An engaging story about a seemingly impossible expedition, Sophie Whittaker
August 24, 2021
Just imagine that you are sailing across the Antarctic ocean with snow and hail pelting down on you like needles from the sky. Then you hear a huge crack and suddenly the boat stops moving, you look over the side and the ocean is no more and all that is left is never-ending ice. You have 27 crew members on board and your boat is stuck… how are you going to survive?
Shackleton’s Endurance tells a story of the death-defying odds Ernest Shackleton’s crew had to fight against, during their renowned Imperial Trans-Antarctic Expedition. When their boat gets submerged in the Antarctic sea they have to take refuge on ice floes and on a day to day basis must deal with excruciating hunger and thirst, perpetual coldness and interminable exhaustion. They take part in surreal activities, such as killing wildlife with mere boat oars or their bare hands to survive. The leaders and captains also have to make crucial decisions about the fate of their animal acquaintances.
“Everybody loves reading about daring individuals cheating death while they sip their tea over breakfast. As it turns out there’s money in suffering. Shackleton only hopes that on the “last great polar journey” there will not be too much of it.”
Ernest Shackleton is often referred to as The Boss. He has an inspiring optimistic attitude and stubborn confidence in his own knowledge. Ernest is not a stranger to the driest continent – he has been there many times to break records and explore.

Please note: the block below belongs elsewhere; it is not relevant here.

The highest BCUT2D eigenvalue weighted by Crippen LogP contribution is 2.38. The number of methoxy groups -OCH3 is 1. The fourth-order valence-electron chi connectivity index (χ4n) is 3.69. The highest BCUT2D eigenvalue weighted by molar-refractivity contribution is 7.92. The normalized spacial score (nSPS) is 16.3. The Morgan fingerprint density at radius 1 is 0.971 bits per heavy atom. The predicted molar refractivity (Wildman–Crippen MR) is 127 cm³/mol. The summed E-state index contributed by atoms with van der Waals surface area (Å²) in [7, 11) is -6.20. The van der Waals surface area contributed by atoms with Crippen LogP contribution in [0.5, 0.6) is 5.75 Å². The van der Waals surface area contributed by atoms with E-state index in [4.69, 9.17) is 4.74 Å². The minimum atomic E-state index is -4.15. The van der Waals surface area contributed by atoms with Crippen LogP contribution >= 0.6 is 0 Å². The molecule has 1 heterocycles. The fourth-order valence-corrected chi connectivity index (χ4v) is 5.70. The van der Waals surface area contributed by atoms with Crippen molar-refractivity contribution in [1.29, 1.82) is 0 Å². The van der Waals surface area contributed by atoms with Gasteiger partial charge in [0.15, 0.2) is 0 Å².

All of his expeditions fail but Shackleton still manages to keep a smile on his face and he keeps trying. In my opinion, Ernest was one of the best leaders during the twentieth century – his whole crew of 27 looked up to him and followed his orders whatever the conditions.
“Glaciers spill from the interior like thick icing on a cake, and perpendicular cliffs drop straight into the churning seas. Dotted high on the rocks are the impossible rookeries of intrepid penguins, where no man in his right mind would consider following, even for a feed.”
Joanna Grochowicz has done a terrific job at using widespread exuberant vocabulary. I found myself asking Mr Google what most of the words meant! Her descriptive writing created a picture in my head and blew me away to Antarctica.
The book is written in third person format and gives the accounts of different characters’ feelings and actions throughout. There are pictures in the middle of the story that illustrates what life was like waiting for the seemingly impossible to happen and taking lethal risks to sustain your existence.
I would recommend this to readers twelve and over as there are small segments of the book that include some repulsive scenes. So don’t read it while you’re eating!
Readers who like Antarctica, real-life adventures and Ernest Shackleton will definitely be entertained by this book. While reading I found myself tugging at the oars in the lifeboats, seeing the snow fluttering down from above and holding my breath during life or death situations.
- Sophie is a Year 8 student from Awahono School.